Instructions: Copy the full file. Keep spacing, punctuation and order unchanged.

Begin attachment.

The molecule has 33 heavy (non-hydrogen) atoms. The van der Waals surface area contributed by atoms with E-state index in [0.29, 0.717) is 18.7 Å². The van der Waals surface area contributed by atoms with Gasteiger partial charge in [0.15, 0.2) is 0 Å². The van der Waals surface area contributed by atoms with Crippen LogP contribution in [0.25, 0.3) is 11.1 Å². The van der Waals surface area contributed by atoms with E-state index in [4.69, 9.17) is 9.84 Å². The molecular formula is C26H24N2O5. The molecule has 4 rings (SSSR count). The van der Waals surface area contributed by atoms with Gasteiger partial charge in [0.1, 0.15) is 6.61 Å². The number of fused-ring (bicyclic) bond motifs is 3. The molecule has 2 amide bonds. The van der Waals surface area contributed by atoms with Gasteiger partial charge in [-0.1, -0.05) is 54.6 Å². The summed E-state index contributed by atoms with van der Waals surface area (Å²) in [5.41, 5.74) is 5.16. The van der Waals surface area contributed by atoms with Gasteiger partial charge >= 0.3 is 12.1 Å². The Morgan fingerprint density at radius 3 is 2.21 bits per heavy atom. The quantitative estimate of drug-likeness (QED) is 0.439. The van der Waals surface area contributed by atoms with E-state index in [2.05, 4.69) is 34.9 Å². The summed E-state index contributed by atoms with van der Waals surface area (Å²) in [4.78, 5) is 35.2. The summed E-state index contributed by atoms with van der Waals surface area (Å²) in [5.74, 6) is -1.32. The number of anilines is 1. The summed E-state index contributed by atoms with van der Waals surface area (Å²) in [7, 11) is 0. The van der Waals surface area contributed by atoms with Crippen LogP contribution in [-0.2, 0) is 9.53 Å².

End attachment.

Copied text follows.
The molecule has 33 heavy (non-hydrogen) atoms. The van der Waals surface area contributed by atoms with E-state index in [0.29, 0.717) is 18.7 Å². The van der Waals surface area contributed by atoms with Gasteiger partial charge in [0.15, 0.2) is 0 Å². The van der Waals surface area contributed by atoms with Crippen LogP contribution in [0.25, 0.3) is 11.1 Å². The van der Waals surface area contributed by atoms with E-state index in [4.69, 9.17) is 9.84 Å². The molecular formula is C26H24N2O5. The molecule has 4 rings (SSSR count). The van der Waals surface area contributed by atoms with Gasteiger partial charge in [0.1, 0.15) is 6.61 Å². The number of fused-ring (bicyclic) bond motifs is 3. The molecule has 2 amide bonds. The van der Waals surface area contributed by atoms with Gasteiger partial charge in [-0.1, -0.05) is 54.6 Å². The summed E-state index contributed by atoms with van der Waals surface area (Å²) in [5.41, 5.74) is 5.16. The van der Waals surface area contributed by atoms with Gasteiger partial charge >= 0.3 is 12.1 Å². The Morgan fingerprint density at radius 3 is 2.21 bits per heavy atom. The quantitative estimate of drug-likeness (QED) is 0.439. The van der Waals surface area contributed by atoms with E-state index in [2.05, 4.69) is 34.9 Å². The summed E-state index contributed by atoms with van der Waals surface area (Å²) in [4.78, 5) is 35.2. The summed E-state index contributed by atoms with van der Waals surface area (Å²) in [5.74, 6) is -1.32. The number of anilines is 1. The summed E-state index contributed by atoms with van der Waals surface area (Å²) in [7, 11) is 0. The van der Waals surface area contributed by atoms with Crippen LogP contribution in [-0.2, 0) is 9.53 Å².